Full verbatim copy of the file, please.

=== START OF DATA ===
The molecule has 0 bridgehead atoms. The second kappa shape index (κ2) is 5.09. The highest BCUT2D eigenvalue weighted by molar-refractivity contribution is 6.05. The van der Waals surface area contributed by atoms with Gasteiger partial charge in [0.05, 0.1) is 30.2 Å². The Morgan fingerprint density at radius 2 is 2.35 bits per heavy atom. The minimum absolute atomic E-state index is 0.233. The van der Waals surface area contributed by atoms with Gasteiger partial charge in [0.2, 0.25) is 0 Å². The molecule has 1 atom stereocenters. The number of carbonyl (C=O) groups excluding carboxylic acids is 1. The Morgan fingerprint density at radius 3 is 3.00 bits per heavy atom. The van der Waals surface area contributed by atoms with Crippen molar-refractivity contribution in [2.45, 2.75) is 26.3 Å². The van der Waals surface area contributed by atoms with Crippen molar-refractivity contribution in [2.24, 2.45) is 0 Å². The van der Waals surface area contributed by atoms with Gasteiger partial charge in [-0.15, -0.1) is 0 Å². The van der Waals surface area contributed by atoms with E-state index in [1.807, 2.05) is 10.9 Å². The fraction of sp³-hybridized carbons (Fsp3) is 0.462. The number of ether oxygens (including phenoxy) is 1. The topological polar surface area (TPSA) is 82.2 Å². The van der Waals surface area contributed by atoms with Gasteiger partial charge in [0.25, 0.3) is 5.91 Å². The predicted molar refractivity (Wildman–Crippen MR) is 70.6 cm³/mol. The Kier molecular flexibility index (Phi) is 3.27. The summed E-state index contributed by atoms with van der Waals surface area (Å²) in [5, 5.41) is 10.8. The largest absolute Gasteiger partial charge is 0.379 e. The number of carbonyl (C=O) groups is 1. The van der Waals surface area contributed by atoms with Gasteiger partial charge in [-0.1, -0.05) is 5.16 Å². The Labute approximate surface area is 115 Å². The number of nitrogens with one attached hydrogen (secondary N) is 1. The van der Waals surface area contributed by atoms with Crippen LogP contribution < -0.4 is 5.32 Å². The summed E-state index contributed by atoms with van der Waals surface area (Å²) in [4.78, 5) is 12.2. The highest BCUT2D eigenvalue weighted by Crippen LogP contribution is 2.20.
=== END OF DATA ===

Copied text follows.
The molecule has 0 bridgehead atoms. The second kappa shape index (κ2) is 5.09. The highest BCUT2D eigenvalue weighted by molar-refractivity contribution is 6.05. The van der Waals surface area contributed by atoms with Gasteiger partial charge in [0.05, 0.1) is 30.2 Å². The Morgan fingerprint density at radius 2 is 2.35 bits per heavy atom. The minimum absolute atomic E-state index is 0.233. The van der Waals surface area contributed by atoms with Gasteiger partial charge in [0.2, 0.25) is 0 Å². The molecule has 1 atom stereocenters. The number of carbonyl (C=O) groups excluding carboxylic acids is 1. The Morgan fingerprint density at radius 3 is 3.00 bits per heavy atom. The van der Waals surface area contributed by atoms with Crippen molar-refractivity contribution in [2.45, 2.75) is 26.3 Å². The van der Waals surface area contributed by atoms with Crippen molar-refractivity contribution in [2.24, 2.45) is 0 Å². The van der Waals surface area contributed by atoms with Gasteiger partial charge in [-0.15, -0.1) is 0 Å². The van der Waals surface area contributed by atoms with E-state index in [1.807, 2.05) is 10.9 Å². The fraction of sp³-hybridized carbons (Fsp3) is 0.462. The number of ether oxygens (including phenoxy) is 1. The topological polar surface area (TPSA) is 82.2 Å². The van der Waals surface area contributed by atoms with Gasteiger partial charge in [0.25, 0.3) is 5.91 Å². The predicted molar refractivity (Wildman–Crippen MR) is 70.6 cm³/mol. The Kier molecular flexibility index (Phi) is 3.27. The summed E-state index contributed by atoms with van der Waals surface area (Å²) in [5, 5.41) is 10.8. The largest absolute Gasteiger partial charge is 0.379 e. The number of carbonyl (C=O) groups is 1. The van der Waals surface area contributed by atoms with Gasteiger partial charge in [-0.1, -0.05) is 5.16 Å². The Labute approximate surface area is 115 Å². The number of nitrogens with one attached hydrogen (secondary N) is 1. The van der Waals surface area contributed by atoms with Crippen LogP contribution < -0.4 is 5.32 Å². The summed E-state index contributed by atoms with van der Waals surface area (Å²) in [4.78, 5) is 12.2. The highest BCUT2D eigenvalue weighted by Crippen LogP contribution is 2.20.